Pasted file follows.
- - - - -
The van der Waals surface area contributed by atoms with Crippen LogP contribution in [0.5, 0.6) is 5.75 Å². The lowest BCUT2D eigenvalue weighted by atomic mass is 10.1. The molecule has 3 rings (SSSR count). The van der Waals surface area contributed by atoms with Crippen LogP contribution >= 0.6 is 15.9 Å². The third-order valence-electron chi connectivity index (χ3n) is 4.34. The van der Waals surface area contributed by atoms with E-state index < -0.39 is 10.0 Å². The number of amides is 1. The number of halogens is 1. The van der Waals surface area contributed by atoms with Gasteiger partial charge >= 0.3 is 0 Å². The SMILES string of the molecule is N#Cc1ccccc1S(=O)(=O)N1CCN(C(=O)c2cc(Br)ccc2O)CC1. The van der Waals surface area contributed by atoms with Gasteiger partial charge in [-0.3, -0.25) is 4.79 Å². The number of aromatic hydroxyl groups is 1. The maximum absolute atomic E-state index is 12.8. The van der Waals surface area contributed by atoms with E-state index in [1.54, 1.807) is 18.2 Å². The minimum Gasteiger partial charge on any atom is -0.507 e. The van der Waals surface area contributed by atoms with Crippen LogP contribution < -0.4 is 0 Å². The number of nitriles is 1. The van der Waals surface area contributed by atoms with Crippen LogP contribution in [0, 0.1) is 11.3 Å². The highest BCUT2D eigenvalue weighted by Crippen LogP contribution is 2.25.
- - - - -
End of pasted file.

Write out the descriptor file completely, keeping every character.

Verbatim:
The van der Waals surface area contributed by atoms with Crippen LogP contribution in [0.5, 0.6) is 5.75 Å². The lowest BCUT2D eigenvalue weighted by atomic mass is 10.1. The molecule has 3 rings (SSSR count). The van der Waals surface area contributed by atoms with Crippen LogP contribution >= 0.6 is 15.9 Å². The third-order valence-electron chi connectivity index (χ3n) is 4.34. The van der Waals surface area contributed by atoms with E-state index < -0.39 is 10.0 Å². The number of amides is 1. The number of halogens is 1. The van der Waals surface area contributed by atoms with Gasteiger partial charge >= 0.3 is 0 Å². The SMILES string of the molecule is N#Cc1ccccc1S(=O)(=O)N1CCN(C(=O)c2cc(Br)ccc2O)CC1. The van der Waals surface area contributed by atoms with Gasteiger partial charge in [-0.3, -0.25) is 4.79 Å². The number of aromatic hydroxyl groups is 1. The maximum absolute atomic E-state index is 12.8. The van der Waals surface area contributed by atoms with E-state index in [1.54, 1.807) is 18.2 Å². The minimum Gasteiger partial charge on any atom is -0.507 e. The van der Waals surface area contributed by atoms with Crippen LogP contribution < -0.4 is 0 Å². The number of nitriles is 1. The van der Waals surface area contributed by atoms with Crippen LogP contribution in [0, 0.1) is 11.3 Å². The highest BCUT2D eigenvalue weighted by Crippen LogP contribution is 2.25.